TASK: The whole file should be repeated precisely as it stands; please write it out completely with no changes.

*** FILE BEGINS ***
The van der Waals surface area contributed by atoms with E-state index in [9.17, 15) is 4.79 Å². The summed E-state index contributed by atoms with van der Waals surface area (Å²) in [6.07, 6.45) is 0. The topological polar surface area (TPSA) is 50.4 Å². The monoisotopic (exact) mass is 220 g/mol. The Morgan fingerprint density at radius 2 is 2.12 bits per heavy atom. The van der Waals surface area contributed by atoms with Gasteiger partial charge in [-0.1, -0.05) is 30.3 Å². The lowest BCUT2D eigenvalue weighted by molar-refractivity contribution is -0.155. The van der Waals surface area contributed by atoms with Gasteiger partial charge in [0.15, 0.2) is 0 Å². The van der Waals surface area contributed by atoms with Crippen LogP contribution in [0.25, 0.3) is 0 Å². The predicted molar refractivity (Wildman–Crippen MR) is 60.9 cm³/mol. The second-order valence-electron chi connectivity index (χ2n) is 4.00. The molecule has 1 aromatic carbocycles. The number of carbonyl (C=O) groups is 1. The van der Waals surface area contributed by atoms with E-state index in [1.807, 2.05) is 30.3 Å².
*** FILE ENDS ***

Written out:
The van der Waals surface area contributed by atoms with E-state index in [9.17, 15) is 4.79 Å². The summed E-state index contributed by atoms with van der Waals surface area (Å²) in [6.07, 6.45) is 0. The topological polar surface area (TPSA) is 50.4 Å². The monoisotopic (exact) mass is 220 g/mol. The Morgan fingerprint density at radius 2 is 2.12 bits per heavy atom. The van der Waals surface area contributed by atoms with Gasteiger partial charge in [-0.1, -0.05) is 30.3 Å². The lowest BCUT2D eigenvalue weighted by molar-refractivity contribution is -0.155. The van der Waals surface area contributed by atoms with Gasteiger partial charge in [0.15, 0.2) is 0 Å². The van der Waals surface area contributed by atoms with Crippen LogP contribution in [0.25, 0.3) is 0 Å². The predicted molar refractivity (Wildman–Crippen MR) is 60.9 cm³/mol. The second-order valence-electron chi connectivity index (χ2n) is 4.00. The molecule has 1 aromatic carbocycles. The number of carbonyl (C=O) groups is 1. The van der Waals surface area contributed by atoms with E-state index in [1.807, 2.05) is 30.3 Å².